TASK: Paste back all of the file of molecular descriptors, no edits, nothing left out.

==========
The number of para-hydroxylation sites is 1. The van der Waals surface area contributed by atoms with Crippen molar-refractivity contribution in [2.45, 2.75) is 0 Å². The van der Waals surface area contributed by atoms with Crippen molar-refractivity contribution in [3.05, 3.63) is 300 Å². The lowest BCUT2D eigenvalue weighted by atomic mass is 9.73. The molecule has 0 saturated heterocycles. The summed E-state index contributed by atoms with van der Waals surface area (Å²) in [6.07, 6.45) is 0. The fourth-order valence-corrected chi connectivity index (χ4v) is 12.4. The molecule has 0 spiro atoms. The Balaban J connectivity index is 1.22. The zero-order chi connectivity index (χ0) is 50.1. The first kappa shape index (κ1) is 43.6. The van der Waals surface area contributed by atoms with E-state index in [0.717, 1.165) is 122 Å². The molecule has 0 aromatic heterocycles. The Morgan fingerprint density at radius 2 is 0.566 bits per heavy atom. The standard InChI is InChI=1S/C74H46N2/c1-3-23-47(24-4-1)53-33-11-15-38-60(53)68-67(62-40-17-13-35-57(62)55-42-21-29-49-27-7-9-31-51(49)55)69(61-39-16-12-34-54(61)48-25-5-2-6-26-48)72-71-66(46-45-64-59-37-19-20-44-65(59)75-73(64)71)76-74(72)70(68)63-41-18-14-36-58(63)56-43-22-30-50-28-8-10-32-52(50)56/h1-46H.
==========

The number of para-hydroxylation sites is 1. The van der Waals surface area contributed by atoms with Crippen molar-refractivity contribution in [2.45, 2.75) is 0 Å². The van der Waals surface area contributed by atoms with Crippen molar-refractivity contribution in [3.05, 3.63) is 300 Å². The lowest BCUT2D eigenvalue weighted by atomic mass is 9.73. The molecule has 0 saturated heterocycles. The summed E-state index contributed by atoms with van der Waals surface area (Å²) in [6.07, 6.45) is 0. The fourth-order valence-corrected chi connectivity index (χ4v) is 12.4. The molecule has 0 spiro atoms. The Balaban J connectivity index is 1.22. The zero-order chi connectivity index (χ0) is 50.1. The first kappa shape index (κ1) is 43.6. The van der Waals surface area contributed by atoms with E-state index in [0.717, 1.165) is 122 Å². The molecule has 0 aromatic heterocycles. The Morgan fingerprint density at radius 2 is 0.566 bits per heavy atom. The standard InChI is InChI=1S/C74H46N2/c1-3-23-47(24-4-1)53-33-11-15-38-60(53)68-67(62-40-17-13-35-57(62)55-42-21-29-49-27-7-9-31-51(49)55)69(61-39-16-12-34-54(61)48-25-5-2-6-26-48)72-71-66(46-45-64-59-37-19-20-44-65(59)75-73(64)71)76-74(72)70(68)63-41-18-14-36-58(63)56-43-22-30-50-28-8-10-32-52(50)56/h1-46H.